of the firm, rather than a weighted average of the prices $p_0$
through $p_5$. This assumption is reasonable because the only
shareholders to benefit from a high value of $p_t$ are those that
sell their stock at $t$. The manager cannot say: ``The stock is
overvalued: Sell!'', because the market would learn the overvaluation
too, and refuse to buy.
The prices 15, 20, 27, and 30 are assumed to be the results of
blackboxed bargaining games between the manager and the bidders.
Assuming that the value of the firm to Brydox is 31 ensures that he
will not buy information if he foresees that he would have to compete
with the Raider. Since Brydox has a dominant strategy -- buy
information if the Raider has been paid greenmail and not
otherwise -- our focus will be on the market price and the decision
of whether to pay greenmail. This model is also not designed to
answer the question of why the Raider appears. His behavior is
exogenous. As the model stands, his expected profit is positive since
he is sometimes paid greenmail, but if he actually had to buy the
firm he would regret it in states B and C, since the final value of
the firm would be 10.
We will see that in equilibrium the manager pays greenmail in states
(B) and (C), but not in (A) or (D). Table 15.4 shows the equilibrium
path of the market price.
\begin{center}
{\bf Table 15.4} The equilibrium price in Greenmail to Attract White
Knights
\begin{tabular}{ lllll llll }
\hline
{\bf State } & {\bf Probability} & $p_0$ & $p_1$ &$p_2$ &$p_3$
&$p_4$ &$p_5$ & {\bf Final management} \\
\hline
& & & & & & & & \\
(A) & 0.1 & 14.5 & 19 & 30 & 30 & 30 & 30 & Allied\\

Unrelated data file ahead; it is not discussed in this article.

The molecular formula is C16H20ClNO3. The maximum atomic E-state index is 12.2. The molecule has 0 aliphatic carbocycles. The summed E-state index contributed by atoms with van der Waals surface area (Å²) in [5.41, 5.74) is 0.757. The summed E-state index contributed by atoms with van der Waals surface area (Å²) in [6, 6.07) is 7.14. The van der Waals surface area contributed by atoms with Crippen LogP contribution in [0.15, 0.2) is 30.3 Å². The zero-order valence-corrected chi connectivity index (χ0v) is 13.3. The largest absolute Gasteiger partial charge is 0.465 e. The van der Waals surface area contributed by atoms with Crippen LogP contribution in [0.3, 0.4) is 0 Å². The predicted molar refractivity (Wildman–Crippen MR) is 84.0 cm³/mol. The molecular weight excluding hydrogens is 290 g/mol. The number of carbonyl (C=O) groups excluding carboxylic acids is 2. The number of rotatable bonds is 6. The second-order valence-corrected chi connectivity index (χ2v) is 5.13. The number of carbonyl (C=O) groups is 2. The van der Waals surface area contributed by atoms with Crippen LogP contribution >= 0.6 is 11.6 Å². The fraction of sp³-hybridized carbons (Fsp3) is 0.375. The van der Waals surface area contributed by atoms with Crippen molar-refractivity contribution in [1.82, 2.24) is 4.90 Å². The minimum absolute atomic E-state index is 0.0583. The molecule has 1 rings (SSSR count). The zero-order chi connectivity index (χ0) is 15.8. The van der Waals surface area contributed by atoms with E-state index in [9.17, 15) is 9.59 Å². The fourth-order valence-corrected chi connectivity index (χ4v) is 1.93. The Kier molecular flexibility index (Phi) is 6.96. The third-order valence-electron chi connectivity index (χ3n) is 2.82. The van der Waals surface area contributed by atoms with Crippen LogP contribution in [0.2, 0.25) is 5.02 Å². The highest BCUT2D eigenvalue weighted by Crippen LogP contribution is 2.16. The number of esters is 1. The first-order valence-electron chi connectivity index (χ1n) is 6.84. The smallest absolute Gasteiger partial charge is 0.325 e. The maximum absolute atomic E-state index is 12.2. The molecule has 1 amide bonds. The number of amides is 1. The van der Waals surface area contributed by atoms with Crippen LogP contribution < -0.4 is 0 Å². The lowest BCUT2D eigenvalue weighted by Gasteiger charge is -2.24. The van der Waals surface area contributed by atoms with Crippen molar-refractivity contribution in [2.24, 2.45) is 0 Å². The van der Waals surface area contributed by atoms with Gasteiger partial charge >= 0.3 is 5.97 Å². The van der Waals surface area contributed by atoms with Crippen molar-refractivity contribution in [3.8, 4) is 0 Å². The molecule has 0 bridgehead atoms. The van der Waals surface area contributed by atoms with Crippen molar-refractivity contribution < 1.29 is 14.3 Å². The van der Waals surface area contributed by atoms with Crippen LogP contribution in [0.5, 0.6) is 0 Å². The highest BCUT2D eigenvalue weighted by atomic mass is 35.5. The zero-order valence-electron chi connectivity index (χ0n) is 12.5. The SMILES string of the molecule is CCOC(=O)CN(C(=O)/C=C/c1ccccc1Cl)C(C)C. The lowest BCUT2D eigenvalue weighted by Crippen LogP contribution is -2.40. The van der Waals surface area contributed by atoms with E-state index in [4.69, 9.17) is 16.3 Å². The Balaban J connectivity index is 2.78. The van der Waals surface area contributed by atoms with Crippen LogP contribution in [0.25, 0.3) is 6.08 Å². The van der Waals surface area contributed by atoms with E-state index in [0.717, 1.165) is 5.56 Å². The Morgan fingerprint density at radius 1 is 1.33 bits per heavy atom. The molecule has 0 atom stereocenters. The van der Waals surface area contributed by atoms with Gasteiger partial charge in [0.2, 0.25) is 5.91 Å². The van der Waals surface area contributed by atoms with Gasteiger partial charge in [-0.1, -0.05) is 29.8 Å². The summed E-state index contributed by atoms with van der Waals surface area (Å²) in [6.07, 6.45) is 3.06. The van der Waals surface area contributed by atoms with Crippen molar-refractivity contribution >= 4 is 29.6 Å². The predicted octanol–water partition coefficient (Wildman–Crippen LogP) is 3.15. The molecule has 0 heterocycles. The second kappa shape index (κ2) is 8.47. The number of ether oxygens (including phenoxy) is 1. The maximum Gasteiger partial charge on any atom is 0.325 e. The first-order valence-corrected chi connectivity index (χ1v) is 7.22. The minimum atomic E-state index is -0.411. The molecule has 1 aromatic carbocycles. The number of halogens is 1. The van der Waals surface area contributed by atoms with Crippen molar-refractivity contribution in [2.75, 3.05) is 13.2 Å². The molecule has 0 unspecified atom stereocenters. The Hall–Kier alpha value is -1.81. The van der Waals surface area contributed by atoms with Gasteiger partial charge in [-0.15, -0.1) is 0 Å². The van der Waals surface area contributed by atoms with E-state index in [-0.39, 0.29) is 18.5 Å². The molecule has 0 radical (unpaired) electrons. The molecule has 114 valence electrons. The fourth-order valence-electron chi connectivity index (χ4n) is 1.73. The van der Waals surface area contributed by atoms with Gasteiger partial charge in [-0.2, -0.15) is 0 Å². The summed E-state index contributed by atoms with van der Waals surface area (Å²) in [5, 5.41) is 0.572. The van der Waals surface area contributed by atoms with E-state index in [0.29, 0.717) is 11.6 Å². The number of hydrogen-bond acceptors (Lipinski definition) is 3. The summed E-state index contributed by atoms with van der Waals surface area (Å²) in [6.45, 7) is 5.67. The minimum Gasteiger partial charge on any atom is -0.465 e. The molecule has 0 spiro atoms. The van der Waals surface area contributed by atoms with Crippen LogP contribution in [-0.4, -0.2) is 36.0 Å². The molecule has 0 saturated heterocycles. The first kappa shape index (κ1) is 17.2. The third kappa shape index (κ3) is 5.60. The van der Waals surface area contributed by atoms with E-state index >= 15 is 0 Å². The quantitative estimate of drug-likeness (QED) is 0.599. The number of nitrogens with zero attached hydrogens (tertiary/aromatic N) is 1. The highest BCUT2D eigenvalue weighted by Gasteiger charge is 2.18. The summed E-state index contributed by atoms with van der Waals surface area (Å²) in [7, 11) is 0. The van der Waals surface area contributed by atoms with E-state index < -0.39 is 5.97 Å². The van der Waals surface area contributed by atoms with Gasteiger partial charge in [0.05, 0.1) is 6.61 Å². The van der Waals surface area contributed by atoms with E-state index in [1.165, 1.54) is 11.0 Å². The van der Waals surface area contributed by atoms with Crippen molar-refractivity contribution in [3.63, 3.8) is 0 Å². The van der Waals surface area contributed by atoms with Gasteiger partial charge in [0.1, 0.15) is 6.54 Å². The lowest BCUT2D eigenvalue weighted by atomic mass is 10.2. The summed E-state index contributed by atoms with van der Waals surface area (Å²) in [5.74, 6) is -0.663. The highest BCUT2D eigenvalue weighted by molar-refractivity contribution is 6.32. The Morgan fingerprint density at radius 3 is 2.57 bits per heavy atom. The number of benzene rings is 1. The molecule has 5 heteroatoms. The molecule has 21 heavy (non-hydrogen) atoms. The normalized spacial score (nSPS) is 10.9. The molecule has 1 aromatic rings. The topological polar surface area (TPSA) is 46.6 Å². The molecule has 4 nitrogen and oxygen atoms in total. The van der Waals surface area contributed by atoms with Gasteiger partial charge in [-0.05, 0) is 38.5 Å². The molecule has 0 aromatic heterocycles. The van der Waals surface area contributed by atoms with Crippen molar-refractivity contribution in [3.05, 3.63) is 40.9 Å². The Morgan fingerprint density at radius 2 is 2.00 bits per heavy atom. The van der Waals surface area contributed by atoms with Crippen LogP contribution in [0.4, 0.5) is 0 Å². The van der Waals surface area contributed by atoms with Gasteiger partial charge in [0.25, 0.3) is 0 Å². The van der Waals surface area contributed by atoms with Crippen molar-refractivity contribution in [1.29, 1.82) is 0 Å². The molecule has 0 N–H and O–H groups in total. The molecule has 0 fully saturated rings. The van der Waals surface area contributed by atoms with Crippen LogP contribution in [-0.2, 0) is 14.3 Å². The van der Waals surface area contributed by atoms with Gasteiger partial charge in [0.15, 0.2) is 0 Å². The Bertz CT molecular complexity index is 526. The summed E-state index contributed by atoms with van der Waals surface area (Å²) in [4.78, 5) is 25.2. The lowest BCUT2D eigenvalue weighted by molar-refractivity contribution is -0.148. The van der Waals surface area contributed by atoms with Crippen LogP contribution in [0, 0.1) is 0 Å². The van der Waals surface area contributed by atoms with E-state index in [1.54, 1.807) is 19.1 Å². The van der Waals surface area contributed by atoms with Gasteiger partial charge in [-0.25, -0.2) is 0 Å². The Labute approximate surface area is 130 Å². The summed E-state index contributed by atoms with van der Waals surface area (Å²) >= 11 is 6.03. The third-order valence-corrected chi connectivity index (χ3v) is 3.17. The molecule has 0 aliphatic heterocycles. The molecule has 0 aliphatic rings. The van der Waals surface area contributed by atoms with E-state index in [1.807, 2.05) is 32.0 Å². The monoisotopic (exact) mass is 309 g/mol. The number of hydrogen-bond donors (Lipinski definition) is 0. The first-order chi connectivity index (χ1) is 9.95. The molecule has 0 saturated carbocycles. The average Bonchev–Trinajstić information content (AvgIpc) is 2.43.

& & & & & & & & \\
(B) & 0.3 & 14.5 & 19 & 16.25 & 16.25 & 20 & 20 & Brydox\\
& & & & & & & & \\
(C) & 0.1 & 14.5 & 19 & 16.25 & 16.25 & 5 & 5 & Old management\\
& & & & & & & & \\
(D) & 0.5 & 14.5 & 10 & 10 & 10 & 10 & 10 & Old management\\
& & & & & & & & \\
\hline
\end{tabular}
\end{center}
The market's optimal strategy amounts to estimating the final value.
Before the market receives any information, its prior beliefs
estimate the final value to be 14.5 (= 0.1[30] + 0.3[20]+ 0.1[5] +
0.5[10]). If state (D) is ruled out by the arrival of the Raider, the
price rises to 19 (= 0.2[30] + 0.6[20]+ 0.2[5]). If the Raider does
not appear, it becomes common knowledge that the state is (D), and
the price falls to 10.
If the state is (A), the manager knows it and refuses to pay
greenmail in expectation of Apex's offer of 30. Observing the lack
of greenmail, the market deduces that the state is (A), and the price
immediately rises to 30.
If the state is (B) or (C) the manager does pay greenmail and the
market, ruling out (A), uses Bayes's Rule to assign probabilities of
0.75 to (B) and 0.25 to (C). The price falls from 19 to 16.25 $(=0.75
[20] + 0.25 [5])$.
It is clear that the manager should not pay greenmail in states (A)
or (D), when the manager knows that Brydox is not around to
investigate. What if the manager deviates in the information set
(B,C) and refuses to pay greenmail? The market would initially
believe that the state was (A), so the price would rise to $p_2 =
30$. But the price would fall again after Apex failed to make an
offer and the market realized that the manager had deviated. Brydox
would refuse to enter at time 3, and the Raider's offer of 15 would
be accepted. The payoff of 15 would be less than the expected payoff
of 16.25 from paying greenmail.
The model does not say that greenmail is always good for the
shareholders, only that it can be good {\it ex ante}. If the true state
turns out to be (C), then greenmail was a mistake, {\it ex post}, but
since state (B) is more likely, the manager is correct to pay
greenmail in information set (B,C). What is noteworthy is
that greenmail is optimal even though it drives down the stock price
from 19 to 16.25. Greenmail communicates the
bad news that Apex is not around, but makes the best of that
misfortune by attracting Brydox.
\vspace{1in}
\noindent
{\bf *15.3 Predatory Pricing: The Kreps-Wilson Model}
One traditional form of monopolization and entry deterrence is
predatory pricing, in which the firm seeking to acquire the market